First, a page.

ISTANBUL - Workers around the globe rallied Friday to mark May Day, clashing with police in several European cities in a further sign of growing social unrest due to the economic crisis.
Greek officers used flash grenades to disperse violent protesters in Athens after they carried out attacks on banks and traffic cameras. No arrests or injuries were reported, but strikes disrupted bus, train and ferry services as well as flights by Olympic Airlines.
French workers turned out in unusually large numbers for marches throughout the country, where fractious unions, angry at the conservative government's handling of the crisis, came together for the first time in decades to stage a Paris march. On the first May Day since the advent of the crisis, Russian police were out in force as Communists and liberals gathered to criticize the government. No violence was reported, but police said four leftists were detained after trying to light flares near the Kremlin. Dozens of nationalists and leftists were detained in St. Petersburg, Russian news agencies reported.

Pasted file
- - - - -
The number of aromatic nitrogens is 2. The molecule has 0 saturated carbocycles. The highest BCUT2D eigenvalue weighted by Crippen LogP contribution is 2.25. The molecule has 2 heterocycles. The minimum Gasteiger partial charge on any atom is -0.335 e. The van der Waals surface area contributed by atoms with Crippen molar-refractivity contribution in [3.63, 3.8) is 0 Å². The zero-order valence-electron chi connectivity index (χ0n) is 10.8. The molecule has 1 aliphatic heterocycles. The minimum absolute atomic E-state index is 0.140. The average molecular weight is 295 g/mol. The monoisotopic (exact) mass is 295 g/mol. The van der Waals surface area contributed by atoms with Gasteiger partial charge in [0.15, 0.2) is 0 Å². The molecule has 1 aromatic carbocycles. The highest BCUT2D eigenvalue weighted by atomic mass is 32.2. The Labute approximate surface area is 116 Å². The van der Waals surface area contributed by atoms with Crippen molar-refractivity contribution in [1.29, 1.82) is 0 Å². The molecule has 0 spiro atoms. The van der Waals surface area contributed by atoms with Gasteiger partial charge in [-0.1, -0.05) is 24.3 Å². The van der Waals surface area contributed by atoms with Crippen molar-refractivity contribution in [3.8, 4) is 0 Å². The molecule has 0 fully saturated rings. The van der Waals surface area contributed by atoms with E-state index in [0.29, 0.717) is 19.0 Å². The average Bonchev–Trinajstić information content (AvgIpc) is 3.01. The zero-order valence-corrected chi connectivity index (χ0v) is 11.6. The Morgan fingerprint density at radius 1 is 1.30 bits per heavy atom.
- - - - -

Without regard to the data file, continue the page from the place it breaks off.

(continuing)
In Italy, union leaders shifted rallies from major cities to the earthquake-stricken town of L'Aquila as a sign of solidarity with the thousands who lost their jobs when businesses crumbled in last month's quake. In socialist Havana, hundreds of thousands of marchers waving Cuban and Communist Party flags, pictures of Fidel and Raul Castro and banners with socialist slogans marked May Day on the sprawling Plaza of the Revolution. Despite huge expectations, ailing Fidel Castro did not attend, but wrote in a column that the U.S. would like to see Cuba "return to the ranks of slaves."
In Tokyo, some 36,000 people rallied in Yoyogi Park to demand better welfare benefits, with others protesting military spending, according Agence France-Presse. There were also rallies in Seoul, Manila, the Cambodian capital of Phnom Penh and Taipei.